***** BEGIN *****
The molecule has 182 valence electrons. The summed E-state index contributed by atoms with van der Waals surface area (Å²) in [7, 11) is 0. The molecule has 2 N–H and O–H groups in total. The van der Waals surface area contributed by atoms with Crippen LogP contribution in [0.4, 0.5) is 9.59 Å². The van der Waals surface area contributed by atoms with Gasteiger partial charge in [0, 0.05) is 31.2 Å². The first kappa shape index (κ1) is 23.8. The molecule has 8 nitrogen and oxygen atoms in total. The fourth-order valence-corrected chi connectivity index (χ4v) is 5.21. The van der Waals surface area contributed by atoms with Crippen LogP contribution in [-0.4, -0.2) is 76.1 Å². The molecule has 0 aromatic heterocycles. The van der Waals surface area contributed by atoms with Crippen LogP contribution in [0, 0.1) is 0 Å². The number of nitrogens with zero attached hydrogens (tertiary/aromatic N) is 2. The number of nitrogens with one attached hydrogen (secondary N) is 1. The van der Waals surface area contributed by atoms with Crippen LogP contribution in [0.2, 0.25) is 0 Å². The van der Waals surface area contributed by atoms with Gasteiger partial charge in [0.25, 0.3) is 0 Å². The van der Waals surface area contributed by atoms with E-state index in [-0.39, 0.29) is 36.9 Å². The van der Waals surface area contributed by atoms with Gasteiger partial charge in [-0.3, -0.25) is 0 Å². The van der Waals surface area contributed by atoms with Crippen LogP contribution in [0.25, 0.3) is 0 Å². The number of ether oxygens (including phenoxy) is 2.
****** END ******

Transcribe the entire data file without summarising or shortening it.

The molecule has 182 valence electrons. The summed E-state index contributed by atoms with van der Waals surface area (Å²) in [7, 11) is 0. The molecule has 2 N–H and O–H groups in total. The van der Waals surface area contributed by atoms with Crippen LogP contribution in [0.4, 0.5) is 9.59 Å². The van der Waals surface area contributed by atoms with Gasteiger partial charge in [0, 0.05) is 31.2 Å². The first kappa shape index (κ1) is 23.8. The molecule has 8 nitrogen and oxygen atoms in total. The fourth-order valence-corrected chi connectivity index (χ4v) is 5.21. The van der Waals surface area contributed by atoms with Crippen LogP contribution in [-0.4, -0.2) is 76.1 Å². The molecule has 0 aromatic heterocycles. The van der Waals surface area contributed by atoms with Crippen LogP contribution in [0, 0.1) is 0 Å². The number of nitrogens with zero attached hydrogens (tertiary/aromatic N) is 2. The number of nitrogens with one attached hydrogen (secondary N) is 1. The van der Waals surface area contributed by atoms with Crippen LogP contribution in [0.2, 0.25) is 0 Å². The van der Waals surface area contributed by atoms with Gasteiger partial charge in [0.25, 0.3) is 0 Å². The van der Waals surface area contributed by atoms with E-state index in [-0.39, 0.29) is 36.9 Å². The van der Waals surface area contributed by atoms with Gasteiger partial charge in [-0.3, -0.25) is 0 Å². The van der Waals surface area contributed by atoms with Crippen LogP contribution in [0.25, 0.3) is 0 Å². The number of ether oxygens (including phenoxy) is 2.